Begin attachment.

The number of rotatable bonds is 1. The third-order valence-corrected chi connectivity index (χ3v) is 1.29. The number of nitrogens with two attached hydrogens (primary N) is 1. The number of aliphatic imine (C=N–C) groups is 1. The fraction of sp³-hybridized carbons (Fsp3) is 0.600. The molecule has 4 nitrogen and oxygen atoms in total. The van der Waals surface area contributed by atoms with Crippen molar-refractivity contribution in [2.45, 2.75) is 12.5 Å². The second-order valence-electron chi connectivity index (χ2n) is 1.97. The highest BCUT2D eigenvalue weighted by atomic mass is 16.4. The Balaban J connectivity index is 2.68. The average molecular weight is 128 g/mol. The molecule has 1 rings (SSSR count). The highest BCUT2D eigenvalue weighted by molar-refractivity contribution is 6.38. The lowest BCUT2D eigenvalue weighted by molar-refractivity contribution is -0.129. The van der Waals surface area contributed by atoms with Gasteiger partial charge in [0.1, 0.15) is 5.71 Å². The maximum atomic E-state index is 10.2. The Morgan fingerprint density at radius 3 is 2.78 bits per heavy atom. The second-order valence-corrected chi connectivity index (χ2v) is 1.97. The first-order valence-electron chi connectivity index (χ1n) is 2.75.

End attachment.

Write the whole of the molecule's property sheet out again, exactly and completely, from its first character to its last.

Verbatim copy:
The number of rotatable bonds is 1. The third-order valence-corrected chi connectivity index (χ3v) is 1.29. The number of nitrogens with two attached hydrogens (primary N) is 1. The number of aliphatic imine (C=N–C) groups is 1. The fraction of sp³-hybridized carbons (Fsp3) is 0.600. The molecule has 4 nitrogen and oxygen atoms in total. The van der Waals surface area contributed by atoms with Crippen molar-refractivity contribution in [2.45, 2.75) is 12.5 Å². The second-order valence-electron chi connectivity index (χ2n) is 1.97. The highest BCUT2D eigenvalue weighted by atomic mass is 16.4. The Balaban J connectivity index is 2.68. The average molecular weight is 128 g/mol. The molecule has 1 rings (SSSR count). The highest BCUT2D eigenvalue weighted by molar-refractivity contribution is 6.38. The lowest BCUT2D eigenvalue weighted by molar-refractivity contribution is -0.129. The van der Waals surface area contributed by atoms with Gasteiger partial charge in [0.1, 0.15) is 5.71 Å². The maximum atomic E-state index is 10.2. The Morgan fingerprint density at radius 3 is 2.78 bits per heavy atom. The second-order valence-corrected chi connectivity index (χ2v) is 1.97. The first-order valence-electron chi connectivity index (χ1n) is 2.75.